c. 1941: The money supply has quadrupled since 1913.
1941-45: World War II drives prices higher, from 41.4 percent above 1913 levels in 1941 to 81.8 percent above 1913 levels in 1945.
c. 1943: The money supply has quintupled since 1913.
1947: Prices are again more than double those of 1913.
1948: Thomas B. McCabe becomes Chairman of the Federal Reserve.
1951: William McChesney Martin becomes Chairman of the Federal Reserve.
c. 1952: The money supply has increased ten-fold since 1913.
1960: The money supply has increased twenty-fold since 1913.
1961: Prices have tripled since 1913.
1966: The money supply has increased thirty-fold since 1913.
1970: Arthur F. Burns becomes Chairman of the Federal Reserve. The money supply has increased forty-fold since 1913.
1971: Prices have quadrupled since 1913. President Nixon ends the Bretton Woods system, closing the gold window. From this point onward, the Federal Reserve is able to create currency at a much greater pace, leading to much faster inflation and price increases.
1972: The money supply has increased fifty-fold since 1913.
1975: Prices have quintupled since 1913.
1978: G. William Miller becomes Chairman of the Federal Reserve.
1979: Paul Volcker becomes Chairman of the Federal Reserve.
1980: The Depository Institutions Deregulation and Monetary Control Act gives the Federal Reserve more control over non-member banks. The money supply has increased one hundred-fold since 1913.
1983: Prices have increased ten-fold since 1913.
1987: Alan Greenspan becomes Chairman of the Federal Reserve.
1990: The money supply has increased two hundred-fold since 1913.
1995: Prices have increased fifteen-fold since 1913.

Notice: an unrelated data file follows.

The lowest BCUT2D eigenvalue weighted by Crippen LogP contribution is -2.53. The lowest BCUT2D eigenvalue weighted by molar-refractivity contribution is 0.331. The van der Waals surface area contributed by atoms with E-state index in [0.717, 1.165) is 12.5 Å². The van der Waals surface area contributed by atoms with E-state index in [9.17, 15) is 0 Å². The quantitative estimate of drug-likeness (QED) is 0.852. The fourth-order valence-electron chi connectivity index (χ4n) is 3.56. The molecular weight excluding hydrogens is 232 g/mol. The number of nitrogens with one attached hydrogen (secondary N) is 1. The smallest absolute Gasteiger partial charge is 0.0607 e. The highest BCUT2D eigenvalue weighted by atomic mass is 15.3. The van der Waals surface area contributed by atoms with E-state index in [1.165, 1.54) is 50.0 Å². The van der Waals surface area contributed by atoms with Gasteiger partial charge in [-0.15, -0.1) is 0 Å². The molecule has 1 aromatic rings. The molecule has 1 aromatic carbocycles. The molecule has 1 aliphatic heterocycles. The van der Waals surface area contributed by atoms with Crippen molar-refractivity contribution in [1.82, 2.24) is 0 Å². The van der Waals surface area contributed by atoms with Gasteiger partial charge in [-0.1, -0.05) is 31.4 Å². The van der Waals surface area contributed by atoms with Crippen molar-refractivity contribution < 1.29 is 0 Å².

2000: The money supply has increased three hundred-fold since 1913.
2004: The Federal Reserve lowers its interest rate target, leading to malinvestments in housing that create a bubble. The money supply has increased four hundred-fold since 1913.
2006: Ben Bernanke becomes Chairman of the Federal Reserve. Prices have increased twenty-fold since 1913. The housing bubble peaks.
2008: The money supply has increased five hundred-fold since 1913. The housing bubble bursts. The Federal Reserve begins quantitative easing in an attempt to mitigate the financial crisis of 2007-08.
2009-2011: Bloomberg L.P. sues the Board of Governors of the Federal Reserve System for disclosure of information about banks and other financial institutions that had borrowed from the Federal Reserve discount window during the United States housing bubble and ensuing financial crisis. The Fed was forced to release the information, which showed that the Fed had made as much as $1.2 trillion available to banks and other companies in the form of emergency loans between 2007 and 2010.
2013: Over the past century, the US dollar has lost 95.6 percent of its purchasing power. On average, an item that cost $100 in 1913 costs $2,354.23 at present. Also, while there were approximately $16 billion in circulation in 1913, this has expanded to $10.9718 trillion, an increase of over 68,000 percent.